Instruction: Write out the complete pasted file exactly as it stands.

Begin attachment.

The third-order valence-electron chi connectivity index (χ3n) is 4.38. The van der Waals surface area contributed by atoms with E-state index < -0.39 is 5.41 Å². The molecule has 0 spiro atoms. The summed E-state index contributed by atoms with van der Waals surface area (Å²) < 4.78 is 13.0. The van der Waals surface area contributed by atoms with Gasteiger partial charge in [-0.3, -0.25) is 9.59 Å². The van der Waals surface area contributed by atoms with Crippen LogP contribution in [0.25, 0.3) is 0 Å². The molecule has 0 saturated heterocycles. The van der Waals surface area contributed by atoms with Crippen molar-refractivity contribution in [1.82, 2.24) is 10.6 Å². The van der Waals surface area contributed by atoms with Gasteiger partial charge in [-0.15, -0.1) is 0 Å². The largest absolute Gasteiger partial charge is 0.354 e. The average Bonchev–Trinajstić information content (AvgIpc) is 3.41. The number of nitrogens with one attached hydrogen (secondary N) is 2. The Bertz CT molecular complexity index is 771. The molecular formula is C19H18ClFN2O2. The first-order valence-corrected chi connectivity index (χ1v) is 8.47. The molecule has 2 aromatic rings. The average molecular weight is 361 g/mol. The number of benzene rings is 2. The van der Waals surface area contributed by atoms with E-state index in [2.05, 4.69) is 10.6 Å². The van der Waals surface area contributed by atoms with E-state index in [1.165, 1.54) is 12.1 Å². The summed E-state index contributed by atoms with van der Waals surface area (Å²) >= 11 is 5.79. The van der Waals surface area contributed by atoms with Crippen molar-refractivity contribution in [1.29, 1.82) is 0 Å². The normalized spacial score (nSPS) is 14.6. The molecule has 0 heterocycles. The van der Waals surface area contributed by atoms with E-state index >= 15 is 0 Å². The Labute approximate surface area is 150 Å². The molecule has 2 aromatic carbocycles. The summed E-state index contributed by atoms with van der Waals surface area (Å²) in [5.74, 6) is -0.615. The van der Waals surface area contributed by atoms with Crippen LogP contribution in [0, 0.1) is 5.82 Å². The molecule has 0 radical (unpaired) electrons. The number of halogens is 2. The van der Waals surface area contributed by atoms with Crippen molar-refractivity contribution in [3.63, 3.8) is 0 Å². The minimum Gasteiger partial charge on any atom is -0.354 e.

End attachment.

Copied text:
The third-order valence-electron chi connectivity index (χ3n) is 4.38. The van der Waals surface area contributed by atoms with E-state index < -0.39 is 5.41 Å². The molecule has 0 spiro atoms. The summed E-state index contributed by atoms with van der Waals surface area (Å²) < 4.78 is 13.0. The van der Waals surface area contributed by atoms with Gasteiger partial charge in [-0.3, -0.25) is 9.59 Å². The van der Waals surface area contributed by atoms with Crippen LogP contribution in [0.25, 0.3) is 0 Å². The molecule has 0 saturated heterocycles. The van der Waals surface area contributed by atoms with Crippen molar-refractivity contribution in [1.82, 2.24) is 10.6 Å². The van der Waals surface area contributed by atoms with Gasteiger partial charge in [-0.15, -0.1) is 0 Å². The largest absolute Gasteiger partial charge is 0.354 e. The average Bonchev–Trinajstić information content (AvgIpc) is 3.41. The number of nitrogens with one attached hydrogen (secondary N) is 2. The Bertz CT molecular complexity index is 771. The molecular formula is C19H18ClFN2O2. The first-order valence-corrected chi connectivity index (χ1v) is 8.47. The molecule has 2 aromatic rings. The average molecular weight is 361 g/mol. The number of benzene rings is 2. The van der Waals surface area contributed by atoms with E-state index in [2.05, 4.69) is 10.6 Å². The van der Waals surface area contributed by atoms with E-state index in [1.165, 1.54) is 12.1 Å². The summed E-state index contributed by atoms with van der Waals surface area (Å²) >= 11 is 5.79. The van der Waals surface area contributed by atoms with Crippen molar-refractivity contribution in [1.29, 1.82) is 0 Å². The normalized spacial score (nSPS) is 14.6. The molecule has 0 heterocycles. The van der Waals surface area contributed by atoms with E-state index >= 15 is 0 Å². The Labute approximate surface area is 150 Å². The molecule has 2 aromatic carbocycles. The summed E-state index contributed by atoms with van der Waals surface area (Å²) in [5.74, 6) is -0.615. The van der Waals surface area contributed by atoms with Crippen LogP contribution in [0, 0.1) is 5.82 Å². The molecule has 0 radical (unpaired) electrons. The number of halogens is 2. The van der Waals surface area contributed by atoms with Crippen molar-refractivity contribution in [3.63, 3.8) is 0 Å². The minimum Gasteiger partial charge on any atom is -0.354 e.